Second. When social media became available to everyone free of charge on systems such as Facebook and Instagram, controlling what appears on-line became much more difficult. Using social media, anyone can take pictures and record audio or video with their smart phones and post any of them on social media in minutes without cross-cultural workers even knowing about it. Even if people do not post recordings, they may post only text including the cross-cultural workers’ names and what they talked about.
If the cross-cultural workers are “friends” on social media where they communicate with each other, such communications may result in several “friends” being expelled all at one time. Sometimes 15 or 20 workers in the same agency may be expelled at the same time.
What can we do now?
The old saying, “An ounce of prevention is better than a pound of cure” seems to be the best advice. It is best to be primarily interested in prevention because a “cure” may be impossible. If something gets posted on the internet and is downloaded by the host country, there may be no way to “erase” that from the evidence against a cross-cultural worker.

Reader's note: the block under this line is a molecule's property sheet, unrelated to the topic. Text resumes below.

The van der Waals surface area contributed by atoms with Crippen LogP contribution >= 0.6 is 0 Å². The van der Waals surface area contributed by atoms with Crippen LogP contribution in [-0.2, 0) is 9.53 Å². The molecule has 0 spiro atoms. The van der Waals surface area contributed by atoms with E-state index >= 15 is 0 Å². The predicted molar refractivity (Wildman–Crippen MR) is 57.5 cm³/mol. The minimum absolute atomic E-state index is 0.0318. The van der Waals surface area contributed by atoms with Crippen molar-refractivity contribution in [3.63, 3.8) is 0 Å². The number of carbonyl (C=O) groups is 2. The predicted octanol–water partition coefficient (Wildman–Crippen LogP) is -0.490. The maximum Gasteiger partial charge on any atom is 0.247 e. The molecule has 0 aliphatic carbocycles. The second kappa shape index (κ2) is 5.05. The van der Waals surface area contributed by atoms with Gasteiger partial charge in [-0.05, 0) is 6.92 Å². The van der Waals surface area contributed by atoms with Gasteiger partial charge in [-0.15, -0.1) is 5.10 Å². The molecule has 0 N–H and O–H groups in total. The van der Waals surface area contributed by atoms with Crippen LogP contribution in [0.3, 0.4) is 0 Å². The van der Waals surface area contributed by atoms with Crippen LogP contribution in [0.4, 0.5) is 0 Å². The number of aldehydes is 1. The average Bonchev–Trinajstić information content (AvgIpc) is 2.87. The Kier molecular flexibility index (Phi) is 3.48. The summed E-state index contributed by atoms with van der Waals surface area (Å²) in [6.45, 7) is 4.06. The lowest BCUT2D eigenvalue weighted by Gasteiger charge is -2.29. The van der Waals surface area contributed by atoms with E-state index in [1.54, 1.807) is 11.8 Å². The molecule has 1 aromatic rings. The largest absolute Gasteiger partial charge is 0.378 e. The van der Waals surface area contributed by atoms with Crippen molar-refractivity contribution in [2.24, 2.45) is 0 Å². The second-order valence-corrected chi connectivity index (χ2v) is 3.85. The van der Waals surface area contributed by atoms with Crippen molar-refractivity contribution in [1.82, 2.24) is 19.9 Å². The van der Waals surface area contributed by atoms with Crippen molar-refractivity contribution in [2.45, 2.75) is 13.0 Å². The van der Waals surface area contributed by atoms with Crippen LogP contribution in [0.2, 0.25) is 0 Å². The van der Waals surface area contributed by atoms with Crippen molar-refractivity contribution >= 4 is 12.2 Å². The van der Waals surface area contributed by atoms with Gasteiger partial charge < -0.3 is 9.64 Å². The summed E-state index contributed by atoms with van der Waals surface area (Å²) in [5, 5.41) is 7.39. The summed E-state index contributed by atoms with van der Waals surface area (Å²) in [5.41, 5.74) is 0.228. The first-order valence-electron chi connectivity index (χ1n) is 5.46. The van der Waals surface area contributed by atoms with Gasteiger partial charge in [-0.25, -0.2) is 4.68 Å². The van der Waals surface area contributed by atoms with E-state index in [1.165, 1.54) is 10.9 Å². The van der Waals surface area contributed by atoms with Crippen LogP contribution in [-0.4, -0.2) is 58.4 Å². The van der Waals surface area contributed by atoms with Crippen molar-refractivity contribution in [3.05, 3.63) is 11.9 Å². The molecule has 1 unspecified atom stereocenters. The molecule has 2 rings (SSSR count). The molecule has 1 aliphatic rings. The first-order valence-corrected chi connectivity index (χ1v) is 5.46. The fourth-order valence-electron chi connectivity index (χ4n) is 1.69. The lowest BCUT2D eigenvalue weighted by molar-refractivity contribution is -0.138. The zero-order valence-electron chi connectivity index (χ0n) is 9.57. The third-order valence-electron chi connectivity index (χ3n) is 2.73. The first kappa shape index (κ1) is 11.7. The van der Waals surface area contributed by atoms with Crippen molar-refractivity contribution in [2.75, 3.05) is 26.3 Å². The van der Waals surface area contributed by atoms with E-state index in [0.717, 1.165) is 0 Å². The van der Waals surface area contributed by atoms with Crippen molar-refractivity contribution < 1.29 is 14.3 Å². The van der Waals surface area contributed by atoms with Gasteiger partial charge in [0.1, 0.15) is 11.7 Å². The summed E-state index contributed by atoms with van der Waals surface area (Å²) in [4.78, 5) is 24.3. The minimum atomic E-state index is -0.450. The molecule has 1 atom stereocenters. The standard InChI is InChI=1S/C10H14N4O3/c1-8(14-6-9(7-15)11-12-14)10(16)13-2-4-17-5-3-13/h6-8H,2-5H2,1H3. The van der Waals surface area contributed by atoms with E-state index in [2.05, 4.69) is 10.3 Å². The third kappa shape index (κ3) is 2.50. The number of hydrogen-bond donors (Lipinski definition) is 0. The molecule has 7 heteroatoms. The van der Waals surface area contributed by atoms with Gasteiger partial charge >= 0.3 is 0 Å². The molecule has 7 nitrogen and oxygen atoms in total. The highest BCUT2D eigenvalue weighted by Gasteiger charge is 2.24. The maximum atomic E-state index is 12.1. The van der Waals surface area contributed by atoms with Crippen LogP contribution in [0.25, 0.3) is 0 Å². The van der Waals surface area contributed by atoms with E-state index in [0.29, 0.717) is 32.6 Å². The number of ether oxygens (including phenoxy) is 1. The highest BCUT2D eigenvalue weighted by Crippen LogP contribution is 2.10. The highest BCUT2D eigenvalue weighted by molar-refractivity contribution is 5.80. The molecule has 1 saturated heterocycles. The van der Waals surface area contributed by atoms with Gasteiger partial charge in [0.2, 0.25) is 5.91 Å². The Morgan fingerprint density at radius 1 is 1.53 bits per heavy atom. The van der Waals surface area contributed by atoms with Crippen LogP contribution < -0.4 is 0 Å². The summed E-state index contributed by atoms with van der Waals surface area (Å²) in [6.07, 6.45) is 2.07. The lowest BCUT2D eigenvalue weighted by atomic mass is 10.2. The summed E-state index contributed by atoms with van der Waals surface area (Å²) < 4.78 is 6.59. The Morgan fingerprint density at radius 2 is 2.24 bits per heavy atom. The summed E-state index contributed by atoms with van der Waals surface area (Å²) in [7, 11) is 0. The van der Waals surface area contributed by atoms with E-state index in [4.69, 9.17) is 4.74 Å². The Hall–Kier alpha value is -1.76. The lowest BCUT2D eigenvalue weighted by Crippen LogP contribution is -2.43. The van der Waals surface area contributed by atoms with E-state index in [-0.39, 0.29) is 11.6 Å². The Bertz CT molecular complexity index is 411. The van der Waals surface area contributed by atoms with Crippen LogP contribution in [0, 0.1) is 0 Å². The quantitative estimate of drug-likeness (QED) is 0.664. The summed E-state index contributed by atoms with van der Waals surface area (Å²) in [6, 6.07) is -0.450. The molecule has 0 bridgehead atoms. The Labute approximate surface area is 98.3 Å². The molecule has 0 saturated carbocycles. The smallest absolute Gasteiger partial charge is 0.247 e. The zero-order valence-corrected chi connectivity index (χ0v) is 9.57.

Prevention. Here are some suggestions for prevention. Ask supporting churches to avoid all of the following:
- Posting your name or information online
- Printing your name or information in the weekly bulletin for the Sunday service
- Putting your name or picture on bulletin boards in the church
- Recording anything you said in a service
When speaking before any general group, such as a morning service, be very careful what you say or hand out. If you want to present specific information that must not be passed on, invite those interested to a presentation in a smaller safer room. In that room, emphasize again that any information posted could end your ministry.
Regardless of what you do, you will probably live with uncertainty and anxiety. If you choose to continue serving in that place, you may have chosen to live with harassment and/or persecution as well.
Plan B. No matter what one does, someone may still post something on the Internet that will result in cross-cultural workers being sent back to their passport countries. This does not completely end the ministry because that person may still be able to represent the ministry with information or raising funds for the ministry. In addition, national believers can continue the ministry in their own country.